A former dancer, choreographer and head of the National Dance Association, Shirley Clarke began making short films in 1953 with the seven-minute Dance in the Sun. She then went on to make a series of short films about dance including In Paris Parks (1954) and Bullfight (1955). Skyscraper (1959) traced the construction of a building, used color and black-and-white shots and was made in collaboration with Willard Van Dyke and Irving Jacoby. The film won several festival prizes and earned a 1959 Oscar nomination for Best Live Action Short Subject.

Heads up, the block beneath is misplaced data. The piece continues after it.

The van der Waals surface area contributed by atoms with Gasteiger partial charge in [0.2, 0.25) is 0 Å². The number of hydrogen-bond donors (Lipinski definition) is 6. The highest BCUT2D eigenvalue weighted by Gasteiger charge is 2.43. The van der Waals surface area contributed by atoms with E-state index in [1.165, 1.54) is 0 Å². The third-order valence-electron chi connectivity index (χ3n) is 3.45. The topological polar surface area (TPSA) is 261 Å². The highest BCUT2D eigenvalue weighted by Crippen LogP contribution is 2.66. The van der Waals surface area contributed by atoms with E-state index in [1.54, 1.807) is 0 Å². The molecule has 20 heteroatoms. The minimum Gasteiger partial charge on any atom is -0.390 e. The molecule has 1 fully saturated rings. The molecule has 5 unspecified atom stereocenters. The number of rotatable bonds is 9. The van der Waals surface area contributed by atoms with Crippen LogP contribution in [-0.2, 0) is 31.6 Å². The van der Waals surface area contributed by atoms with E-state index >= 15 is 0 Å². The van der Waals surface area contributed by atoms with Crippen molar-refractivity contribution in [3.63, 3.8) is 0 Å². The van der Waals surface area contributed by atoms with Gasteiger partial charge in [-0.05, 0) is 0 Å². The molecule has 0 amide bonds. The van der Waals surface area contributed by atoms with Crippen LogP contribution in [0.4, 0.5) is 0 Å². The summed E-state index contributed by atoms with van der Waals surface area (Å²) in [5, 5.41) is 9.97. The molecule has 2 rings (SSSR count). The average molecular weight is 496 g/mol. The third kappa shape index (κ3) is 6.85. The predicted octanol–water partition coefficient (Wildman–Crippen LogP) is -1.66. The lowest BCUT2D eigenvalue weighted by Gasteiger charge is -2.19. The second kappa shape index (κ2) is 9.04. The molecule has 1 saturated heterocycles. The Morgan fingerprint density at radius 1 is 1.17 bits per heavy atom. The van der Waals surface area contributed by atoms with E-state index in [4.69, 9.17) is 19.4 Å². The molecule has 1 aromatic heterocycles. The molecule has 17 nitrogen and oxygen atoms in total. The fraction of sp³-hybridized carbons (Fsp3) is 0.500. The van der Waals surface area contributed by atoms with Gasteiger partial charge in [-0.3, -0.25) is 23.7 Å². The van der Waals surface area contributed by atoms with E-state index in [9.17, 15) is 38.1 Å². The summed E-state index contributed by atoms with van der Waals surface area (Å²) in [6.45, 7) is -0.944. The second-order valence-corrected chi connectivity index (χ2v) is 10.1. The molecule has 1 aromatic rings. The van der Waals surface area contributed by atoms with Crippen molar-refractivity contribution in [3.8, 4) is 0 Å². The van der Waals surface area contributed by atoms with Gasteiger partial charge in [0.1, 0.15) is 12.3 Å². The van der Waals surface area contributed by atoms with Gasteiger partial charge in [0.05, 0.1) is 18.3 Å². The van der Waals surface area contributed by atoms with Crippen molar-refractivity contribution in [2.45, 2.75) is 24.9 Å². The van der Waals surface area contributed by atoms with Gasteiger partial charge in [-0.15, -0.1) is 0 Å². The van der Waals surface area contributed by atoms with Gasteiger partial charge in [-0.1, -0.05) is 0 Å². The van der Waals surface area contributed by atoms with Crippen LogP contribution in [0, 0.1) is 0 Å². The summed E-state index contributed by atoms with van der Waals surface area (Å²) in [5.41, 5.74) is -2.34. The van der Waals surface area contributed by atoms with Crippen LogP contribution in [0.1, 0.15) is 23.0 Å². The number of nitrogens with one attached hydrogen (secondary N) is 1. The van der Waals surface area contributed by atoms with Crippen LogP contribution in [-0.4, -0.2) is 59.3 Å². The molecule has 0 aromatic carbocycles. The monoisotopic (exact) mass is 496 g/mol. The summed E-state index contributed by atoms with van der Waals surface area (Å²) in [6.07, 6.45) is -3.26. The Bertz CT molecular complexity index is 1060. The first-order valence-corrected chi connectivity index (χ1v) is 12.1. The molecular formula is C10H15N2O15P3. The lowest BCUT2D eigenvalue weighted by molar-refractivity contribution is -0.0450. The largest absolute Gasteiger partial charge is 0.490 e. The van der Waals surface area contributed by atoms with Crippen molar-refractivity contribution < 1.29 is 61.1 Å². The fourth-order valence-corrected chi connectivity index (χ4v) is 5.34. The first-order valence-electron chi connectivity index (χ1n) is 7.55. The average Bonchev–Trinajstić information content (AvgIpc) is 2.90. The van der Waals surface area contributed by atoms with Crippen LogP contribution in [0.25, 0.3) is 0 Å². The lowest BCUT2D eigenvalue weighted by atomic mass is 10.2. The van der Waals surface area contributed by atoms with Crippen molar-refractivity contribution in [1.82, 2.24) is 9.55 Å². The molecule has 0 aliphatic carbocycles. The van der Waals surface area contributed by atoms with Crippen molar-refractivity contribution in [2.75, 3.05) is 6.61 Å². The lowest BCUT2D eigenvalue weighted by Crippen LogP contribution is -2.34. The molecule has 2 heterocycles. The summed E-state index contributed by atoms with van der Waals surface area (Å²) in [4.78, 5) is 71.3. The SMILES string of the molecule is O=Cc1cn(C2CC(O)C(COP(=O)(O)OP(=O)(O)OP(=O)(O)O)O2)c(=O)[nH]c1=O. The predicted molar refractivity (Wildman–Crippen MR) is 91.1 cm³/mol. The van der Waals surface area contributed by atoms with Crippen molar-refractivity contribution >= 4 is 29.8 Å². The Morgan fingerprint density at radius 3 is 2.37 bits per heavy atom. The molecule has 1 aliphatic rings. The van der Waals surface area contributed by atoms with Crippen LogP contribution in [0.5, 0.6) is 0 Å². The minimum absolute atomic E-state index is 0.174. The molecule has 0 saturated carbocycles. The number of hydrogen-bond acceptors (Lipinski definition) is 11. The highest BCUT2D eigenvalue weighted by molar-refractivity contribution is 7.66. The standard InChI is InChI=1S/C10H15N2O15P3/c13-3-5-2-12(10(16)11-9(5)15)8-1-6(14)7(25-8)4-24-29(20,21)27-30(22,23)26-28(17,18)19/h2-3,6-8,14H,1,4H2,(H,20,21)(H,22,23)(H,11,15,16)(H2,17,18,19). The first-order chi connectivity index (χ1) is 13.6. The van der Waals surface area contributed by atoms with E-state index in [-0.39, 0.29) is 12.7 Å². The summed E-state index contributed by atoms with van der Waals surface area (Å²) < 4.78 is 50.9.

After developing a searing cinéma verité style in her experimental shorts and documentaries, she graduated to features with two powerful pictures, The Connection (1960) and Portrait of Jason (1967). Clarke helmed the Oscar-winning documentary short Robert Frost: A Lover’s Quarrel with the World (1963), which had been commissioned by President John F. Kennedy. Clarke’s provocative subject matter made her a major influence on American underground film culture. While teaching at UCLA from 1975 to 1983, Clarke completed her last film, Ornette: Made in America (1985), a documentary portrait of jazz musician Ornette Coleman and his son Denardo. Clarke died in 1997 after suffering a stroke.